Best Cities for Latinos: Pittsburgh Offers Affordability, Opportunities, and Community
From the Andy Warhol Museum and Phipps Conservatory to Botanical Gardens and several professional sports teams, there is something for everyone in "The Steel City" of Pittsburgh.
Affordability, entrepreneurial interests, and the budding tech industry truly lures countless transplants to Pittsburgh, including members of the Latino population.
Unlike other major metropolitan areas, the Latino/Hispanic presence in Pittsburgh is modest. There are only tens of thousands of Latinos, and their representation is a mere single digit. However, numbers suggest decisive and ongoing Latino growth. New community members arrive to Pittsburgh each day due to booming opportunities, economics, and a demand for pioneering personalities.
Melanie Harrington, President and CEO at Vibrant Pittsburgh, spoke with Latin Post about the Latino presence in Pittsburgh and the city's incredible economic transformation story. According to Harrington, Pittsburgh is an incredible place for startups, early stage businesses, and people with a pioneering spirit.
"Pittsburgh is a lavatory for experimenting with new ideas and new things," said Harrington. "We have one of the lower unemployment rates and recovered from the recession faster than others. We have a growing job industry and we're succeeding in a number of growth sectors, including IT, energy, finance, healthcare and higher education. We're a region with growing employment and entrepreneurial opportunities. For decades, we've had a shrinking population, so there's significant push in the region to grow the population. That leaves open opportunities for people to come in and fill that gap -- the people gap, the talent gap that we have here in the region."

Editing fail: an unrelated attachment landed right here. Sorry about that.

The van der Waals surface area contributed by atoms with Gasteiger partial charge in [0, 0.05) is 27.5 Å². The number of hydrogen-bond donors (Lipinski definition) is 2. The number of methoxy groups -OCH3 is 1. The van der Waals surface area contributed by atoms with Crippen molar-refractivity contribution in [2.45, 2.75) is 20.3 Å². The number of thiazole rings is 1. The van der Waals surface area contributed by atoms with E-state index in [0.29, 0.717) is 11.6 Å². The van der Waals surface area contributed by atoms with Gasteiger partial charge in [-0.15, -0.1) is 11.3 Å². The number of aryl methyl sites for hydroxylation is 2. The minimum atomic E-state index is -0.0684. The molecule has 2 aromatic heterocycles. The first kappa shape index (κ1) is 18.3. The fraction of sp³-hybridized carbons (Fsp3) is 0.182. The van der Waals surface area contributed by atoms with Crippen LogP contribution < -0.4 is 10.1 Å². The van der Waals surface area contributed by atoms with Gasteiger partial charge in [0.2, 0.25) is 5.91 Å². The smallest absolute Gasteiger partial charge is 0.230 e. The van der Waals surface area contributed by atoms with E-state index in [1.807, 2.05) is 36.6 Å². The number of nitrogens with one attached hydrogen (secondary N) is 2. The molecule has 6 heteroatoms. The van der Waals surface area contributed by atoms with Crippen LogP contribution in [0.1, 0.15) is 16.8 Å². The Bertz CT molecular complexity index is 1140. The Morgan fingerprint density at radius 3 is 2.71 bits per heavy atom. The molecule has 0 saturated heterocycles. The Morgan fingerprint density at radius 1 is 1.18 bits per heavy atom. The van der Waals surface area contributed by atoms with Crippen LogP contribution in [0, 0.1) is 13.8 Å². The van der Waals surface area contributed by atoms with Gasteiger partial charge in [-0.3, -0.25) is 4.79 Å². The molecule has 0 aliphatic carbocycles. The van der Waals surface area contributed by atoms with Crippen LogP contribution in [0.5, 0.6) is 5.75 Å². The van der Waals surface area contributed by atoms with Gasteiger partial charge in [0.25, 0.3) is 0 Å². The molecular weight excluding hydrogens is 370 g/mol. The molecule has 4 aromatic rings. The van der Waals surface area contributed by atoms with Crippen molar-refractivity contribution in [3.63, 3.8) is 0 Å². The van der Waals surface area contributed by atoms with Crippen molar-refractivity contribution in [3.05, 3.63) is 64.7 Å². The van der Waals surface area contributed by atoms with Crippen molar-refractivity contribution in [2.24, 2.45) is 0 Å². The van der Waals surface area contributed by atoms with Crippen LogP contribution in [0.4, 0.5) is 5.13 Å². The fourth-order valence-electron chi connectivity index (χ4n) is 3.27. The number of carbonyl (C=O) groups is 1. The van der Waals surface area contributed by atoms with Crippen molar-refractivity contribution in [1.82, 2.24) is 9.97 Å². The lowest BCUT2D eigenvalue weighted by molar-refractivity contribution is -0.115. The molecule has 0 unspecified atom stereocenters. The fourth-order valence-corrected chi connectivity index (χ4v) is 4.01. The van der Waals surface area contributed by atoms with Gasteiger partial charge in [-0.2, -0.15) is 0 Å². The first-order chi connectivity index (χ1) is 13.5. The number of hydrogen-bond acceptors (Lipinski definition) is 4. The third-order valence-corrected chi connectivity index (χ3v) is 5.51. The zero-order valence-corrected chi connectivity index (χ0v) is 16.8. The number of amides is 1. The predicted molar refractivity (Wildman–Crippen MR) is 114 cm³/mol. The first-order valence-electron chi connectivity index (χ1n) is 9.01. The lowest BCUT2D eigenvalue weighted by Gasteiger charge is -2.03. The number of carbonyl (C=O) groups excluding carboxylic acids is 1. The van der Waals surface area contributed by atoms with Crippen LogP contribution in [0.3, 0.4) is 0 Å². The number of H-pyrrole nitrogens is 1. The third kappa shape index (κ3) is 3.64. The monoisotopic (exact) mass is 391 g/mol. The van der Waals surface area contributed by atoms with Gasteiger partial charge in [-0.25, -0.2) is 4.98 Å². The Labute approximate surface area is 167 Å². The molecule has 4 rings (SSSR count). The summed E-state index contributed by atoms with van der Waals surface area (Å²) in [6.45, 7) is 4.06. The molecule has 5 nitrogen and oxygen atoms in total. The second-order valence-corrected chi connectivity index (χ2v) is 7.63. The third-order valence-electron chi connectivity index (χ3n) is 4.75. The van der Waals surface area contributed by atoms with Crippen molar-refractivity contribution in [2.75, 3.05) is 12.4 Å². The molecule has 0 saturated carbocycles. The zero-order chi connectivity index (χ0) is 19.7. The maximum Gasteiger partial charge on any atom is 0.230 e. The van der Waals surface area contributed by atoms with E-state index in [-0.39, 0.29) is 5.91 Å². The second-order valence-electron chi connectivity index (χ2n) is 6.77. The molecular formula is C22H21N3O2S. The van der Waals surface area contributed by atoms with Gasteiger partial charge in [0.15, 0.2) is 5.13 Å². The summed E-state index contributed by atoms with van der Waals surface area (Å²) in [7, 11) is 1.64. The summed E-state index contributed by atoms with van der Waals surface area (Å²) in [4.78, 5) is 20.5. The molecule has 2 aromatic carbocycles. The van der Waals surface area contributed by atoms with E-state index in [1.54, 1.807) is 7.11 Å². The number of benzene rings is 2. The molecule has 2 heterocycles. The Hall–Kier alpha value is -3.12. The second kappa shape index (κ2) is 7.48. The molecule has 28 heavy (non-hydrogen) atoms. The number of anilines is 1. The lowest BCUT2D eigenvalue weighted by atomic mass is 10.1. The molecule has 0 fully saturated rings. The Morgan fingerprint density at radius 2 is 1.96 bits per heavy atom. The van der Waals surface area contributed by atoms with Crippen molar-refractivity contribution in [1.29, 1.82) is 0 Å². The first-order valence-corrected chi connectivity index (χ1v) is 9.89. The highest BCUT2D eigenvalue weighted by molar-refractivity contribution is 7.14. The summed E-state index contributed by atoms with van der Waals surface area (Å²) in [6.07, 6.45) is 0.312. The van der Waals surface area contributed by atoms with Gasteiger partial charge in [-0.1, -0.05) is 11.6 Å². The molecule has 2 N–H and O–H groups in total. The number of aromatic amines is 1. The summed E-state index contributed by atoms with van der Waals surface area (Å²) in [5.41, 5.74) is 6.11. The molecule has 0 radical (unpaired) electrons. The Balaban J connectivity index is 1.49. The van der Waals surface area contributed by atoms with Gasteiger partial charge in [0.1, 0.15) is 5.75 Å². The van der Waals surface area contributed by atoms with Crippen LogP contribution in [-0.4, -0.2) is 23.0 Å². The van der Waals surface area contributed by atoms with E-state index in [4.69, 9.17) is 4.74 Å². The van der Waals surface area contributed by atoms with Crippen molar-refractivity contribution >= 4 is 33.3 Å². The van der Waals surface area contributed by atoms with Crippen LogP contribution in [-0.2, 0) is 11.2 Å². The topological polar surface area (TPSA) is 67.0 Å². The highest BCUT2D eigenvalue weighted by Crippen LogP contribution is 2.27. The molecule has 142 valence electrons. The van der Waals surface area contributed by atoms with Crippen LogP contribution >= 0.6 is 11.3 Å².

Vibrant Pittsburgh was developed to bring diversity to the region and act as a device for attraction, retention and elevation. The organization strategizes with employers, community groups, politicians, officials, foundations and universities. They're a coordinating union that seeks to amplify and support diverse communities.
Vibrant Pittsburgh regularly reports on diversity in the workforce, publishing the Pittsburgh Regional Workforce Diversity Indicators report. According to the report, Asian, African American and Hispanic workers hold 11 percent of jobs in Pittsburgh, and they account for only 5 percent of the jobs in the oil, gas and mining industries. Diverse workers report that they have varied experiences in the local workforce, but Hispanic workers earn less than whites in most job sectors. However, incomes of Latinos surpass their white counterparts in the mining, gas and oil, education, health care, and hotel and food service sectors. Additionally, in the Pittsburgh area, the Hispanic community has some of highest education attainment rates.